7 May 2015

Come Wednesday 27th May, Lorna Adekaiyaoja will be getting up before dawn to get on a 5am bus, heading south, to Brockenhurst College in New Forest, where the Wessex Salon Culinaire – one of Britain’s largest culinary competitions – is taking place. 

The event is held in association with The Craft Guild of Chefs, and it is a fantastic platform for aspiring chefs like Lorna. She is currently doing her Level 2 in Professional Patisserie and Level 3 in Confectionery at South Thames College.

Hoping for medals

The Wessex Salon Culinaire will be her first national competition.

I hope to come home with medals”, she says when we meet one quiet Friday afternoon in the café in the Pod2  soft play at YMCA Wimbledon. She makes me a delicious coffee, before continuing:

Having achieved a merit in my examinations at South Thames College, I’ve been nominated along with a few other students to represent the college in the bake off competition”.

Lorna has been given a long list of items she will have to bake on the day of the competition, including several types of loaves, breads and rolls.

I’m doing all sorts of breads and rolls,” she says. “Olive bread, wholemeal loaf, sage rolls, parmesan rolls and almond bread.  I am going to be topping my white rolls with poppy seeds and sesame seeds. I’m even making vanilla bread, which is my very own recipe”.

She is also thinking about possibly doing a wedding cake, however although it certainly will look impressive, she is unsure if there will be enough time for such a complicated project on a day where time management and sticking to a carefully laid out plan is key.

My strength is my speed,” Lorna says. “Hopefully no one can beat me on that. It’s all about accuracy and speed, and having a plan and sticking to it. As long as you have tasted your recipes beforehand, you know the taste will be fine. So it’s managing to get it all ready on time that’s the hardest bit”.

However, time keeping and working fast is not all it takes. When it comes to the actual judging, “innovation, flavour, creativity and presentation is what the judges look for,” Lorna says.

“The idea is also to go there to learn from it”, she says

She hopes that the items she presents in the competition will be considered improvements to already existing recipes on the market, and that eventually one day she can launch a product of her own that will become a commercial success.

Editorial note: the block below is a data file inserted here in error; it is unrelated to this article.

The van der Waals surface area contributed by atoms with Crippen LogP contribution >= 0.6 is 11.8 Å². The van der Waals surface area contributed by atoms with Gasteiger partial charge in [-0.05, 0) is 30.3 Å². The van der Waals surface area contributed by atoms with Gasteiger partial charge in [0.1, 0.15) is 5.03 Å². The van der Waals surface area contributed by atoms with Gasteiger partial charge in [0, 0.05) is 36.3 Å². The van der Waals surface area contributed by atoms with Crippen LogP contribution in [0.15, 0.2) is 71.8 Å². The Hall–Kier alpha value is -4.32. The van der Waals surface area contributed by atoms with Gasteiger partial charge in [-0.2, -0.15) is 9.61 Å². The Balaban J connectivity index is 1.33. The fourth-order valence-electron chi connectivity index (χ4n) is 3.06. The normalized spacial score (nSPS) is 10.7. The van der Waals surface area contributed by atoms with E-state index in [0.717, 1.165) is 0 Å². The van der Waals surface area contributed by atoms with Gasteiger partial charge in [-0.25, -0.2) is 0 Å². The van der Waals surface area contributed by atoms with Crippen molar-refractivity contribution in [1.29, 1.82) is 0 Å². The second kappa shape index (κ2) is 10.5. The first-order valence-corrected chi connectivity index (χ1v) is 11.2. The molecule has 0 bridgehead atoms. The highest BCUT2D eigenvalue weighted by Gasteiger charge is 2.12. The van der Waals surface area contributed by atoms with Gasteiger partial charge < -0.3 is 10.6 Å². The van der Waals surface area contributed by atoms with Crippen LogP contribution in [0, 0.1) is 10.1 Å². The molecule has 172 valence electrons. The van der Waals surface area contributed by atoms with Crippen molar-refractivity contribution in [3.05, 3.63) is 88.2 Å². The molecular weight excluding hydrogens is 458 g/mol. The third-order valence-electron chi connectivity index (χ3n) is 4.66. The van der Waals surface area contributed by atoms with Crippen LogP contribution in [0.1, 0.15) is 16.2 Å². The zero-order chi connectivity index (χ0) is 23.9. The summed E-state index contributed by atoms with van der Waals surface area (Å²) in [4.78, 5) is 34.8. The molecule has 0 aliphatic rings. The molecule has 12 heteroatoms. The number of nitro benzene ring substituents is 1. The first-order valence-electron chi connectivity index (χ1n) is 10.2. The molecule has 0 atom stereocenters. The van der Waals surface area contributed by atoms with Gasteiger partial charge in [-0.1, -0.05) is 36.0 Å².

Serving snacks and drinks in the Pod2

When she’s not in college or training for the bake off, Lorna works in the Pod2 café at YMCA Wimbledon, serving coffees and teas to the parents and snacks and drinks to the children visiting the popular soft play.

She started working for the YMCA in 2013 when the Pod2 opened. For Lorna, coming to the YMCA meant a career change (she had previously worked for the Croydon Metropolitan Police), however,

I had always wanted to work in catering so when this opportunity came up I felt it was right to make that change in my career,” Lorna says.

At YMCA Wimbledon, she helps out wherever she’s needed. Most days are spent in the Pod2 café, however Lorna also helps preparing and serving the snacks for the After School Club and when the Pod2 closes at 5.30pm, she then moves on to help serving up the residents’ dinner.

The Healthy Schools Project

Lorna is also involved in the YMCA ‘s healthy schools project, a pilot project across schools in the east of Merton Borough, delivering healthy lifestyle sessions, exercise sessions and cooking classes for the whole family.

The project is about creating awareness among children and their parents about fitness, healthy lifestyle and healthy cooking”, Lorna explains.

Alongside colleagues from the YMCA she delivers the cooking classes at one of the partnering schools.

Last week, homemade fish cakes was on the menu. “The children loved them!” Lorna says.

She adds that the parents too are very happy with the project.

“At one of the schools, we’ve got a child, a mum and a grandma from the same family taking part in the cooking sessions. It’s so nice seeing the three generations together, and the grandma told me she thinks it’s such a great idea”.

What’s so great about the cooking sessions, is that they cater for everyone, Lorna says: “We are not imposing anything on anyone, and if some of the children are vegetarian or only eat halal we have those options ready for them”.

Already a proven success, Lorna hopes the Healthy School Project will continue even after the pilot project finishes end of May.

However, the first thing she needs to focus on now, is bringing home those medals from the Wessex Salon Culinarire. YMCA St Paul’s Group wishes her the best of luck!